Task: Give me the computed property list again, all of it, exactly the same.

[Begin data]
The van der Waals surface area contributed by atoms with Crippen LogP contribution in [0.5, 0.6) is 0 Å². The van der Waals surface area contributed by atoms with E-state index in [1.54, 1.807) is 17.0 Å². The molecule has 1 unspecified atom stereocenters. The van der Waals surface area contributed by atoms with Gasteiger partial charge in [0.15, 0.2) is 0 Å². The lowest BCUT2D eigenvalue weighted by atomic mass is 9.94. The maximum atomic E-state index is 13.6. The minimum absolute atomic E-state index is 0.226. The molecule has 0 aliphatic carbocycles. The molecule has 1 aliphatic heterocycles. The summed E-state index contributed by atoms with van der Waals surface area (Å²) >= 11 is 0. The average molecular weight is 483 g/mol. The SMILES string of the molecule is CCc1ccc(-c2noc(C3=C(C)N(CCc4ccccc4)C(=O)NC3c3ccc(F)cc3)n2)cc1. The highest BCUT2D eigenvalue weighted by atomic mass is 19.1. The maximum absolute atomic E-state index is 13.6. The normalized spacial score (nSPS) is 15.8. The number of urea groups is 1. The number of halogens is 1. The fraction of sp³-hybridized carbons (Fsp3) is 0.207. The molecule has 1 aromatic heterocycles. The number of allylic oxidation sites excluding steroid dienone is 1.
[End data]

The van der Waals surface area contributed by atoms with Crippen LogP contribution in [0.5, 0.6) is 0 Å². The van der Waals surface area contributed by atoms with E-state index in [1.54, 1.807) is 17.0 Å². The molecule has 1 unspecified atom stereocenters. The van der Waals surface area contributed by atoms with Gasteiger partial charge in [0.15, 0.2) is 0 Å². The lowest BCUT2D eigenvalue weighted by atomic mass is 9.94. The maximum atomic E-state index is 13.6. The minimum absolute atomic E-state index is 0.226. The molecule has 0 aliphatic carbocycles. The molecule has 1 aliphatic heterocycles. The summed E-state index contributed by atoms with van der Waals surface area (Å²) >= 11 is 0. The average molecular weight is 483 g/mol. The SMILES string of the molecule is CCc1ccc(-c2noc(C3=C(C)N(CCc4ccccc4)C(=O)NC3c3ccc(F)cc3)n2)cc1. The highest BCUT2D eigenvalue weighted by atomic mass is 19.1. The maximum absolute atomic E-state index is 13.6. The normalized spacial score (nSPS) is 15.8. The number of urea groups is 1. The number of halogens is 1. The fraction of sp³-hybridized carbons (Fsp3) is 0.207. The molecule has 1 aromatic heterocycles. The number of allylic oxidation sites excluding steroid dienone is 1.